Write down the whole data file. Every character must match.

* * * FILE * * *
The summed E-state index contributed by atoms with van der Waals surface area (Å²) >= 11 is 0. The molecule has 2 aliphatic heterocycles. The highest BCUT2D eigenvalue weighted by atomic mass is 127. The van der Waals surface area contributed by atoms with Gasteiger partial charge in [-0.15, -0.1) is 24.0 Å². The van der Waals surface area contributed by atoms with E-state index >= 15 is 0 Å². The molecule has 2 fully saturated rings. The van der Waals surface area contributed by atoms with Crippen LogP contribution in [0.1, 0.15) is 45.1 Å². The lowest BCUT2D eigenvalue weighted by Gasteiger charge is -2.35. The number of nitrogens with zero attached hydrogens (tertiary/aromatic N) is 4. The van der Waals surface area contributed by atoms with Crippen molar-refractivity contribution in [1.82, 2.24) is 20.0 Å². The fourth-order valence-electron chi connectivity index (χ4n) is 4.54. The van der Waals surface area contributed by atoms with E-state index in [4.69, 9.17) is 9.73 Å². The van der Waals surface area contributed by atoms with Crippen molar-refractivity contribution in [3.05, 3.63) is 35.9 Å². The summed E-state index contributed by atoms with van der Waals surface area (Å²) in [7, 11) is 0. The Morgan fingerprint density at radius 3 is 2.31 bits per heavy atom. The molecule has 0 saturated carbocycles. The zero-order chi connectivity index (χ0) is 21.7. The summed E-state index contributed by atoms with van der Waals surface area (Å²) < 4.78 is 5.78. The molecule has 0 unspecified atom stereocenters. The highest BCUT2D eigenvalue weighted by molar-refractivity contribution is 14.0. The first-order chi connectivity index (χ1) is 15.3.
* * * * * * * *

The summed E-state index contributed by atoms with van der Waals surface area (Å²) >= 11 is 0. The molecule has 2 aliphatic heterocycles. The highest BCUT2D eigenvalue weighted by atomic mass is 127. The van der Waals surface area contributed by atoms with Gasteiger partial charge in [-0.15, -0.1) is 24.0 Å². The van der Waals surface area contributed by atoms with E-state index >= 15 is 0 Å². The molecule has 2 fully saturated rings. The van der Waals surface area contributed by atoms with Crippen LogP contribution in [0.1, 0.15) is 45.1 Å². The lowest BCUT2D eigenvalue weighted by Gasteiger charge is -2.35. The number of nitrogens with zero attached hydrogens (tertiary/aromatic N) is 4. The van der Waals surface area contributed by atoms with Crippen molar-refractivity contribution in [1.82, 2.24) is 20.0 Å². The fourth-order valence-electron chi connectivity index (χ4n) is 4.54. The van der Waals surface area contributed by atoms with E-state index in [4.69, 9.17) is 9.73 Å². The van der Waals surface area contributed by atoms with Crippen molar-refractivity contribution in [3.05, 3.63) is 35.9 Å². The summed E-state index contributed by atoms with van der Waals surface area (Å²) in [7, 11) is 0. The Morgan fingerprint density at radius 3 is 2.31 bits per heavy atom. The molecule has 0 saturated carbocycles. The zero-order chi connectivity index (χ0) is 21.7. The summed E-state index contributed by atoms with van der Waals surface area (Å²) < 4.78 is 5.78. The molecule has 0 unspecified atom stereocenters. The highest BCUT2D eigenvalue weighted by molar-refractivity contribution is 14.0. The first-order chi connectivity index (χ1) is 15.3.